This Book Helped Me Save 20+ Hours PER WEEK

I took a much-needed week off from writing the newsletter, but I’m back with a TON of great new books to tell you about.

For instance, I just finished my 1,285th and 1,286th books since I started counting back in 2014:

Loved both of them, and I’ll be sure to share my notes when they’re ready!

I also just came out with Episode #3 of The Competitive Advantage Podcast, where I talk about the book, Essentialism, and some tactical business-building stuff I’ve been doing to break through my $5K per month plateau.

Seems like I’ve been at this level of business for too long - time to make big moves and push past that $10K per month mark.

I’ll tell you what really helps though:

Surrounding yourself with a group of other winners who are all headed in the same direction.

But in today’s issue, we’ve got…

🏅 Today’s Sponsor: The Competitive Advantage

🎥 Three Other Smart Creators I’m Learning From

📲 Five Recent Posts From Me

📖 Book Quote of the Day

💵 Inside My Private Business Mastermind

📘 New Book Alert: The Power of a Positive Mindset

📜 Book Notes From the Archives

🧠 Learn This Concept: Product/Market Fit

📚 Book Breakdown: No B.S. Time Management for Entrepreneurs

There’s a lot to get to, but it’s all spaced out in a way that’s not overwhelming, so you can just dip in and out wherever you’d like.

And if you want me to buy you a book of your choice every month, click here.

Now, let’s hit the books!

Today’s edition of The Reading Life is brought to you by The Competitive Advantage, a like-minded community of creators and entrepreneurs deeply committed to extreme personal, professional, and financial growth.

Inside my private coaching community I’ll not only help you to achieve your yearly goals in 6 months or less, I’ll also buy you a book of your choice every single month. Join us here.

📚 There’s a great book called Passion Struck, by John R. Miles, who also happens to have an epic podcast of the same name.

Seriously, how he manages to bring on so many cool guests one after another is a mystery I’ve been trying to reverse engineer myself haha.

Anyway, yeah. The book’s great, the podcast’s wonderful, and you should check out both!

📚 You may be wondering who or what is behind my meteoric rise on LinkedIn from 640 followers all the way to 687(!) in a matter of just a few weeks (okay, fine, I just wanted to use the word “meteoric” haha) - well it’s Lea Turner, who is a PRO at all things LinkedIn and is really helping me be successful there.

I’m obviously joking about “meteoric rise” but I HAVE seen solid growth since following her, and she sets a great example of how LinkedIn SHOULD be done.

I highly recommend following her there, and she’s also got a free LinkedIn cheat sheet you may find valuable as well.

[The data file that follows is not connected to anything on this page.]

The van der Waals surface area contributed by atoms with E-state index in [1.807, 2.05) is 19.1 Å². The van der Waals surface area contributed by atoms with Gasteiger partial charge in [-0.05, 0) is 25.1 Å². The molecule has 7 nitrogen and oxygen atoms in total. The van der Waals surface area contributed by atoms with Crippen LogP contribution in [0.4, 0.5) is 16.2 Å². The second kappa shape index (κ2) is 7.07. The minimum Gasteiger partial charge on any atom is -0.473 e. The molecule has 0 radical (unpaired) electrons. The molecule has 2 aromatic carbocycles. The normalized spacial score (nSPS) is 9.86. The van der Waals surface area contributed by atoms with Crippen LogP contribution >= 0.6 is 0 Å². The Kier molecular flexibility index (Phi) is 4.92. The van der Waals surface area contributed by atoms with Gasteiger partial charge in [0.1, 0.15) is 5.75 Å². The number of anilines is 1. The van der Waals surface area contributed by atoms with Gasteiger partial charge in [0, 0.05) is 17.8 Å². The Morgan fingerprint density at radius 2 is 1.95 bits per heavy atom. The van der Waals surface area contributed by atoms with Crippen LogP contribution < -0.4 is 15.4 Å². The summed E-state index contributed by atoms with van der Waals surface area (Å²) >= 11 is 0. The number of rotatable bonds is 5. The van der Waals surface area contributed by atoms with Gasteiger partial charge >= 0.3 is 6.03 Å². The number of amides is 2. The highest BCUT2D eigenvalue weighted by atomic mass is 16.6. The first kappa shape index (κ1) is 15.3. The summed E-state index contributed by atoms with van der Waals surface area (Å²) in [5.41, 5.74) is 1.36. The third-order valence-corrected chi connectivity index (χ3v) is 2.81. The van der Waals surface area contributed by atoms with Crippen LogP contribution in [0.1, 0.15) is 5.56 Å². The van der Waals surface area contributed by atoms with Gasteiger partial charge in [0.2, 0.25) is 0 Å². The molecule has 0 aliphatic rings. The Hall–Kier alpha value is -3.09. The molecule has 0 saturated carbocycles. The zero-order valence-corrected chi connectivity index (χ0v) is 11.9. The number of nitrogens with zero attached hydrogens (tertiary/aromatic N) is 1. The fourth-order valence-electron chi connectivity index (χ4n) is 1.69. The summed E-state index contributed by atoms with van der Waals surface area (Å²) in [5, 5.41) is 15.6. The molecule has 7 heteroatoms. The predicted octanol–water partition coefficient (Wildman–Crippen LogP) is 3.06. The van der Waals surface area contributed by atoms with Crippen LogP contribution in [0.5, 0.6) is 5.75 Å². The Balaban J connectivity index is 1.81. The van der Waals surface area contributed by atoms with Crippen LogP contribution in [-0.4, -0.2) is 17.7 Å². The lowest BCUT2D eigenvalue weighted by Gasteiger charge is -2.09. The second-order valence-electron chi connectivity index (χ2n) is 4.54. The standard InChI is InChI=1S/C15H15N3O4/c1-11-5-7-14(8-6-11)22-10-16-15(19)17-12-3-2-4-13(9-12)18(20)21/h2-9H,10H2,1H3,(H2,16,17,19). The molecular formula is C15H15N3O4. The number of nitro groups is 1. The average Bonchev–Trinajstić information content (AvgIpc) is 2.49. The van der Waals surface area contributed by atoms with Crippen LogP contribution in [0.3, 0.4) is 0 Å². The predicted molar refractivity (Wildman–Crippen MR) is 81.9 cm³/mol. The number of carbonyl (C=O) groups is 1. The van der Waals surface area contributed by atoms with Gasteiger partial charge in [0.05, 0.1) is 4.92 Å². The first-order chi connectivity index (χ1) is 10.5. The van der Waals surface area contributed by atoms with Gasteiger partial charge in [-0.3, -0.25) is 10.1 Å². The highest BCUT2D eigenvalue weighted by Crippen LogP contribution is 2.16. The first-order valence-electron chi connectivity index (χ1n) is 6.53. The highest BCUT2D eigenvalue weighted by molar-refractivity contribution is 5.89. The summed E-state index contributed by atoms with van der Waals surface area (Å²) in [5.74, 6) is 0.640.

📚 Lastly, I want to point you in the direction of Enrico Incarnati, whose advice has been HUGE in informing my Instagram strategy lately.

His posts are always high-effort/high-value affairs that show why he’s one of the “good guys” of social media with the REAL strategies to help you blow up, drive customers and leads for your business, all without coming to hate social media.

Can’t recommend following him enough, and you can do so right here.

📚 The elite goal-setting strategy NO ONE is talking about.

📚 Monetize your OWN attention, instead of letting faceless companies get rich off of it.

📚 The most cost-effective investment in yourself.

“It’s what you do, not how you feel, that gets things done. We can do our way into feeling the way we need to. It's hard to feel our way into achieving a damn thing."

-It Takes What It Takes, by Trevor Moawad

I’m throwing my FULL support behind this book for a few reasons:

One, I absolutely, totally, fully and completely agree with the premise:

Consciously shifting your habitual thinking in a more positive direction just makes your whole life...better!

There's truly no better way to live than from a positive, optimistic mindset/worldview that looks for the GOOD in people, events, and the world at large.

And two, the author, Jason Wolbers just keeps showing up with CONSISTENTLY positive and supportive video posts on Instagram that I always take a few extra seconds to watch whenever they pop up on my timeline.

The Power of a Positive Mindset is a 90-day plan to help you shift your thinking in a more optimistic direction, and it’s the perfect book for someone who wants a short dose of motivation each morning to start their day off right.

Reading it a few times (or coming back to it during rougher periods) wouldn’t be a bad idea either!

📚 The Greatest Salesman in the World, by Og Mandino (Complete Notes + Summary)

📚 Peace of Mind, by Seneca (Complete Notes + Summary)

📚 Be Useful, by Arnold Schwarzenegger (Complete Notes + Summary)

📚 How to Get Rich, by Felix Dennis (Complete Notes + Summary)

Product/Market Fit

Failing to achieve product/market fit is one of the MAIN reasons why businesses close their doors forever.

In super simple terms, it just means that you SELL what people are already BUYING, rather than trying to INVENT desire in the marketplace, which is notoriously difficult (impossible) to do.

It’s very hard to make people want to buy something. What you should do instead is RESEARCH, figure out where people are already spending their money, and introduce to market a product that MEETS that pre-existing demand.

Anything less will doom your business to failure.

Brief Summary: In this book, the eccentric entrepreneur Dan S. Kennedy shares the extreme time management strategies he uses personally to run his multimillion-dollar company while successfully safeguarding his schedule and his sanity.

Key Idea #1: Hyper-Consciousness of Time

“There’s a reason why you can’t find a wall clock in a casino to save your life - those folks stealing your money do not want you to be aware of the passing of time.

And that tells you something useful right there: you want to be very aware, all the time, of the passing of time. It is to your advantage to be very conscious of the passage and usage of minutes and hours.”